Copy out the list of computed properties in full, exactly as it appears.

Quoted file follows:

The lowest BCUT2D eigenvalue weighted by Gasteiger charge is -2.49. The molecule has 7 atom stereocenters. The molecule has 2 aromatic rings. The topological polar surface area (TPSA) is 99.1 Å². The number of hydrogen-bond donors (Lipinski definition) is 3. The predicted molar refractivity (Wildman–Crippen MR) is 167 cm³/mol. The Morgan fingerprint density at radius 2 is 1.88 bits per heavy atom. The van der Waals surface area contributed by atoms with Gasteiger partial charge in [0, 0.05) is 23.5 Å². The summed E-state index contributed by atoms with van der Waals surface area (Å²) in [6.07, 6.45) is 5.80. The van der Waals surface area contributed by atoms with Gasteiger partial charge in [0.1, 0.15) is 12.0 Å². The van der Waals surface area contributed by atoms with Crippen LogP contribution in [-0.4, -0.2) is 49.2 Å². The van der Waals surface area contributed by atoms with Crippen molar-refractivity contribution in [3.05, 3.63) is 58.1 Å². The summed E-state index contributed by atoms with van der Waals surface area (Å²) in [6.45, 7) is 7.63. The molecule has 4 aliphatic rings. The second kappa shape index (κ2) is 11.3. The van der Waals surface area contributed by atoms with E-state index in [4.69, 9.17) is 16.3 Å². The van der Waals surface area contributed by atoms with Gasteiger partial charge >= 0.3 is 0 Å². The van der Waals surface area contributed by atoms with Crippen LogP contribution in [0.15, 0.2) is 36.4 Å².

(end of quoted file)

The lowest BCUT2D eigenvalue weighted by Gasteiger charge is -2.49. The molecule has 7 atom stereocenters. The molecule has 2 aromatic rings. The topological polar surface area (TPSA) is 99.1 Å². The number of hydrogen-bond donors (Lipinski definition) is 3. The predicted molar refractivity (Wildman–Crippen MR) is 167 cm³/mol. The Morgan fingerprint density at radius 2 is 1.88 bits per heavy atom. The van der Waals surface area contributed by atoms with Gasteiger partial charge in [0, 0.05) is 23.5 Å². The summed E-state index contributed by atoms with van der Waals surface area (Å²) in [6.07, 6.45) is 5.80. The van der Waals surface area contributed by atoms with Gasteiger partial charge in [0.1, 0.15) is 12.0 Å². The van der Waals surface area contributed by atoms with Crippen LogP contribution in [-0.4, -0.2) is 49.2 Å². The van der Waals surface area contributed by atoms with Crippen molar-refractivity contribution in [3.05, 3.63) is 58.1 Å². The summed E-state index contributed by atoms with van der Waals surface area (Å²) in [6.45, 7) is 7.63. The molecule has 4 aliphatic rings. The second kappa shape index (κ2) is 11.3. The van der Waals surface area contributed by atoms with E-state index in [4.69, 9.17) is 16.3 Å². The van der Waals surface area contributed by atoms with Gasteiger partial charge >= 0.3 is 0 Å². The van der Waals surface area contributed by atoms with Crippen LogP contribution in [0.15, 0.2) is 36.4 Å².